Researcher Abhishek Gupta, of the University of Wolverhampton’s School of Pharmacy, developed the new innovative dressings.
He said they would provide an alternative to conventional gauze, which could be particularly beneficial for immunocompromized patients such as HIV patients, diabetics and the elderly.
They can be used for dry or exudative wounds as they are capable of creating a moist microclimate at the wound site which facilitates healing.
“Our hydrogel dressings are ultra-pure and biosynthetic. As well as the additional healing properties, they are biodegradable, so are an environmentally friendly alternative to conventional dressings,” he said.
Chronic wounds impose an immense socio-economic burden, and if they fail to respond to the available medical interventions, may lead to amputation.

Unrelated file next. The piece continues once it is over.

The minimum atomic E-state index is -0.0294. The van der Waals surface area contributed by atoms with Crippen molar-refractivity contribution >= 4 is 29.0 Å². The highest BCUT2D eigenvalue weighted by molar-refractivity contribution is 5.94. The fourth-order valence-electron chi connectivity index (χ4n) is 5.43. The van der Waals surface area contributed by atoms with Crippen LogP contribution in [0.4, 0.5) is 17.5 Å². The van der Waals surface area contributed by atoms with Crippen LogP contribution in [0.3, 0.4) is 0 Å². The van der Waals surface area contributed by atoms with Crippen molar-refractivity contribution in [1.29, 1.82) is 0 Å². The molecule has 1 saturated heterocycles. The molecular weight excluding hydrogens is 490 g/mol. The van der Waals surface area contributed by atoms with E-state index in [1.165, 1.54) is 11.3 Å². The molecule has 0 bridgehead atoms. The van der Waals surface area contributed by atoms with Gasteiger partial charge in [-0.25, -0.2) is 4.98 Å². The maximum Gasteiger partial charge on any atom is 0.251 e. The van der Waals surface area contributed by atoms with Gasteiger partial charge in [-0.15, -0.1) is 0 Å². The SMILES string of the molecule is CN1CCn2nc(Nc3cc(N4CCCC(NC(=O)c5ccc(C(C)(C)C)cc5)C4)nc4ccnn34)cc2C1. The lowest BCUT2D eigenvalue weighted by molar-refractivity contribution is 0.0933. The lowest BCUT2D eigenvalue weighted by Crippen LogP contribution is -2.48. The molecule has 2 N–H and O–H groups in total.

Although there is a plethora of proprietary wound dressing products already available on the market, due to the increase in the aging population and incidences of chronic diseases, there is a critical need to continue to develop improved advanced wound dressings.
“Our development could have a positive impact on the use and disposal of wound dressings in the future.”
The hydrogel wound dressings, when loaded with silver (silver zeolites), exhibited prolonged antimicrobial properties and are capable of providing additional protection.
Abhishek used curcumin as a healing agent for the hydrogel dressings with the aim of achieving faster recovery for chronic wounds.
Curcumin is an active compound of turmeric with powerful antimicrobial, anti-oxidant and anti-inflammatory properties. All these properties are beneficial in facilitating healing of chronic wounds.
Extensive testing has shown the dressings to kill bacteria, with no damage to blood cells and with strong antioxidant properties. It is also thermally stable and does not lose its properties when autoclaved for sterilization purposes.
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Published on medicalxpress.com